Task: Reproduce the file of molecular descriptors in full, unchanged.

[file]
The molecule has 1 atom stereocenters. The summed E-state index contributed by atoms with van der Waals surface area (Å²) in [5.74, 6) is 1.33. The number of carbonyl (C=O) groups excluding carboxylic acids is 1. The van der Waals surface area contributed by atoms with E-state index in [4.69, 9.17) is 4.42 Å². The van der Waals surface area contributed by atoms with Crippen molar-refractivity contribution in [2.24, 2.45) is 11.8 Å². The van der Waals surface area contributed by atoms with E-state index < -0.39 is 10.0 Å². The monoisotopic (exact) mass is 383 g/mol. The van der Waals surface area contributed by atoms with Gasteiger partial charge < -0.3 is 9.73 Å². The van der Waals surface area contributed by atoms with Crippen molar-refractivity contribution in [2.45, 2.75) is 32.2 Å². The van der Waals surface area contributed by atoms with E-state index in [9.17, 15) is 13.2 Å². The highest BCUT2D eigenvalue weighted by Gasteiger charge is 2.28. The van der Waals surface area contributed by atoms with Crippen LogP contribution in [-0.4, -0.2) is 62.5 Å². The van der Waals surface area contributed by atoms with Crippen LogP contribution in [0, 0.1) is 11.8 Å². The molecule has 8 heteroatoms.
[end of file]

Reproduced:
The molecule has 1 atom stereocenters. The summed E-state index contributed by atoms with van der Waals surface area (Å²) in [5.74, 6) is 1.33. The number of carbonyl (C=O) groups excluding carboxylic acids is 1. The van der Waals surface area contributed by atoms with E-state index in [4.69, 9.17) is 4.42 Å². The van der Waals surface area contributed by atoms with Crippen molar-refractivity contribution in [2.24, 2.45) is 11.8 Å². The van der Waals surface area contributed by atoms with E-state index < -0.39 is 10.0 Å². The monoisotopic (exact) mass is 383 g/mol. The van der Waals surface area contributed by atoms with Gasteiger partial charge < -0.3 is 9.73 Å². The van der Waals surface area contributed by atoms with Crippen molar-refractivity contribution in [2.45, 2.75) is 32.2 Å². The van der Waals surface area contributed by atoms with E-state index in [9.17, 15) is 13.2 Å². The highest BCUT2D eigenvalue weighted by Gasteiger charge is 2.28. The van der Waals surface area contributed by atoms with Crippen LogP contribution in [-0.4, -0.2) is 62.5 Å². The van der Waals surface area contributed by atoms with Crippen LogP contribution in [0, 0.1) is 11.8 Å². The molecule has 8 heteroatoms.